Like an insurance policy, bond’s cost money. The company issuing the bond also requires that the executor submit themselves to a credit check. It is entirely possible that a perfectly good executor (i.e., trustworthy and reliable) may not have good enough credit to be approved for a large bond. If the named executor cannot be approved for a bond then they can’t serve, and someone else will have to be appointed.
Waiving the bond requirement for the executor is an important detail which is often overlooked by people who write their own wills. This oversight may lead to the additional time and expense associated with securing a bond, and can lead to someone other than the named executor being placed in charge of the estate. This person may be someone the testator would not have wanted in control of their loved ones’ inheritance.
Do you speak legalese? A lot of people who decide to pen their own wills don’t, and that can make the project cumbersome and frustrating. Turning to online forms can take some of the frustration out of the process. Sometimes referred to as “cut and paste” wills, these forms borrow language from a number of sources, but also may exclude valuable information.
An accidental keystroke with an online form could erase some very important parts of the will — parts you do NOT want to be missing. The most insignificant looking paragraph can be incredibly important. Deleting a single phrase can sometimes change the entire distribution of the estate. And believe us when we say that it’s never in a good way.
Having a will is about making sure your loved ones are taken care of after you’re gone. A lawyer has the training and expertise needed to recognize when you’re being taken advantage of by someone close to you. Good estate planning lawyers take precautionary steps like speaking to you alone about your wishes so that you can say what you really want without the person who drove you to the appointment trying to sway you. An estate planning attorney will also have you sign your will in their office so that the pages cannot get switched unbeknownst to you.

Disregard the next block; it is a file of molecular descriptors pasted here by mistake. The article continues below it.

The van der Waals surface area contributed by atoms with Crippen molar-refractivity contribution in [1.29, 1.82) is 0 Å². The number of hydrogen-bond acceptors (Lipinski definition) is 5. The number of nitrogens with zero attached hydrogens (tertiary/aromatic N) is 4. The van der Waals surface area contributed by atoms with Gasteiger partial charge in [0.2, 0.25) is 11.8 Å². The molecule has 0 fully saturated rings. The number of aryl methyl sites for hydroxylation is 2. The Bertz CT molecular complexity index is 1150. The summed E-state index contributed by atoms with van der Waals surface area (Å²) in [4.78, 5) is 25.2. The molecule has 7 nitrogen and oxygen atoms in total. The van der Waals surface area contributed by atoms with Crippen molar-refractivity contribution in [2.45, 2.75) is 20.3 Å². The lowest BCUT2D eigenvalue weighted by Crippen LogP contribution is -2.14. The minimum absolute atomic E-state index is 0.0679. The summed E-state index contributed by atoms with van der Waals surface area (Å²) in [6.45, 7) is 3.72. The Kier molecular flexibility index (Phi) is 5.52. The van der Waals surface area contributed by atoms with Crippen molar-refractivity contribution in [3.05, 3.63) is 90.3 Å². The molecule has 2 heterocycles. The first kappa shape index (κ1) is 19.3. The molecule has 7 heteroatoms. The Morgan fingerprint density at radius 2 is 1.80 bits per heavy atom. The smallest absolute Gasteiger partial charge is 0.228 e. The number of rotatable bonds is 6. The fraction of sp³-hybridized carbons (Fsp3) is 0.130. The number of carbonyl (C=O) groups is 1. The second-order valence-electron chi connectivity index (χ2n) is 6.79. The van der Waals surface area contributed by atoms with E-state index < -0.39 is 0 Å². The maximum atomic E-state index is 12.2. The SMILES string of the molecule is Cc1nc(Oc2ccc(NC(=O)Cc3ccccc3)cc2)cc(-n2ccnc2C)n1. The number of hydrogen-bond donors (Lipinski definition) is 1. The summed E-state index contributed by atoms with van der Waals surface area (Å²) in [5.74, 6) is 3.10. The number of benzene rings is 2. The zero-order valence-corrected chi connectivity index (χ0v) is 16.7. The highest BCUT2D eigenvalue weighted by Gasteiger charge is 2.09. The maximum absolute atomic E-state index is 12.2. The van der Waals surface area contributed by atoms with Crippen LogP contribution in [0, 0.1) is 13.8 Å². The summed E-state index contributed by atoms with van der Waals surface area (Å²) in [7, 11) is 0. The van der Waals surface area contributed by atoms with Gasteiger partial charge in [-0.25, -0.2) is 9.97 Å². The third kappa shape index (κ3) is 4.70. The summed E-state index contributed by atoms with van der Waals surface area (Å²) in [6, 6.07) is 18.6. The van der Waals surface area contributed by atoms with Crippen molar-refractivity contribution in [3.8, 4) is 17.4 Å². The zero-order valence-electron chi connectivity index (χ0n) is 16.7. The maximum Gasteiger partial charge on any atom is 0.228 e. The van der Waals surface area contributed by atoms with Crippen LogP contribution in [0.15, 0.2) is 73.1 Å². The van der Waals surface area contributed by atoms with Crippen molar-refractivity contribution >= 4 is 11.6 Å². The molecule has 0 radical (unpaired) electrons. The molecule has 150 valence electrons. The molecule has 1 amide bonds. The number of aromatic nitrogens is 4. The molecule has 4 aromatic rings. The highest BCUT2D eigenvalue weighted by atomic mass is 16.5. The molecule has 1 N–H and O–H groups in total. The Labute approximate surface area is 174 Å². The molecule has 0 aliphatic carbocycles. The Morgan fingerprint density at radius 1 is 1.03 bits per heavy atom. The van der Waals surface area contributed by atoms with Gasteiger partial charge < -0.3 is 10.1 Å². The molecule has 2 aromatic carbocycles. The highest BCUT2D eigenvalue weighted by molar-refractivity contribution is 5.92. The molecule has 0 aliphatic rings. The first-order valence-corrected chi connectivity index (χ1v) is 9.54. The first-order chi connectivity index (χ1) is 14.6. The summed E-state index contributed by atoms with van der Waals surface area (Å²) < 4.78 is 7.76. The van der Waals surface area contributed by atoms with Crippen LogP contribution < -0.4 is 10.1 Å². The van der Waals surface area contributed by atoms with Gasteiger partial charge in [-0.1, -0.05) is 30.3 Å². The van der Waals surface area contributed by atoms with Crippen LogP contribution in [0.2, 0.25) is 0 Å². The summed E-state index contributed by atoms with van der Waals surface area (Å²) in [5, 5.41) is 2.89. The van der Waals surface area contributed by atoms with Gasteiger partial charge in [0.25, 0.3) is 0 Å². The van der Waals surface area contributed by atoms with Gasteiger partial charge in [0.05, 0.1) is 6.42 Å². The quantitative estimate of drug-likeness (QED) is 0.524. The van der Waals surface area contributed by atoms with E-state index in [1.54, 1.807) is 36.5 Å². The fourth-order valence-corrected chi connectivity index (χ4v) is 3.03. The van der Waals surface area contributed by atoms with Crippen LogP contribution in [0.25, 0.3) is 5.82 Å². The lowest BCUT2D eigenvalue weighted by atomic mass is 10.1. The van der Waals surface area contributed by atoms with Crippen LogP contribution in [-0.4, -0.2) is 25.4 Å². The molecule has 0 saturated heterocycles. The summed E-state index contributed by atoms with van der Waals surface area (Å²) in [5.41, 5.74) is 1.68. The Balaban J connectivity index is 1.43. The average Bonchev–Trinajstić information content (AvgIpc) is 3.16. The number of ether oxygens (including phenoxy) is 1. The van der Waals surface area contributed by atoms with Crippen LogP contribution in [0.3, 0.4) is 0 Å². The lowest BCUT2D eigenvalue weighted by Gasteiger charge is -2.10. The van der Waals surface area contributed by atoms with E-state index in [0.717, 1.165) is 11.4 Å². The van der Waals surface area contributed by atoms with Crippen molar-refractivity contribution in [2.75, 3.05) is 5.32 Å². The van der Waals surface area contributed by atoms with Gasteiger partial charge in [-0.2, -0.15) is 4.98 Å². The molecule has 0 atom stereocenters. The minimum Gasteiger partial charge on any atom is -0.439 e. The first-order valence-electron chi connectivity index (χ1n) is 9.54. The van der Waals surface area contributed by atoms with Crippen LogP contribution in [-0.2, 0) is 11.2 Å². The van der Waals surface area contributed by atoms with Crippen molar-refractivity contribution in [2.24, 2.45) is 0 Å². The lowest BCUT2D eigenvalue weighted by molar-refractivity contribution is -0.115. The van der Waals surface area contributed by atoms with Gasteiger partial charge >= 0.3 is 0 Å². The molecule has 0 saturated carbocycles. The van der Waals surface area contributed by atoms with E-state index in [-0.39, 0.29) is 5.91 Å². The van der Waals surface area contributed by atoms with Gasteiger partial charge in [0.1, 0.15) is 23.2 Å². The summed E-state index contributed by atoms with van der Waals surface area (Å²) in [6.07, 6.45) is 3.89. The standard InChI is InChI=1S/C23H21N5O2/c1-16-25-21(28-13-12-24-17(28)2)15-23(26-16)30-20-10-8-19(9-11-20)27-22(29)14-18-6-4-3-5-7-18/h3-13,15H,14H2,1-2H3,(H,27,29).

Did you know that you may possess assets that will not pass in accordance with your will? We call these non-probate assets and they’re things like life insurance, Individual Retirement Accounts and 401(k)s which pass according to a beneficiary designation you have signed. Non-probate assets also include bank accounts which are set up as joint tenants with right of survivorship or payable on death. Writing your own will, you may not know how to identify non-probate assets or that the terms of the will you are drafting will not control who these assets go to after you die without proper coordination.
Witnesses are people who watch the testator sign the document and, thus, assist in establishing the validity of the will. Without witnesses the entire will could become invalid, but did you know there are restrictions on the kinds of people who can be a witness to a will? For instance, is it ok for your son to be a witness to your will? Is he over fourteen? If not, then he’s a no-go as a witness. Is he a beneficiary of the will? Probably, and, as a beneficiary, he is not an appropriate person to verify your signature. Having an inappropriate witness can be the equivalent of having no witness and can lead to the complete nullification of the hard work you’re doing to self-write your will.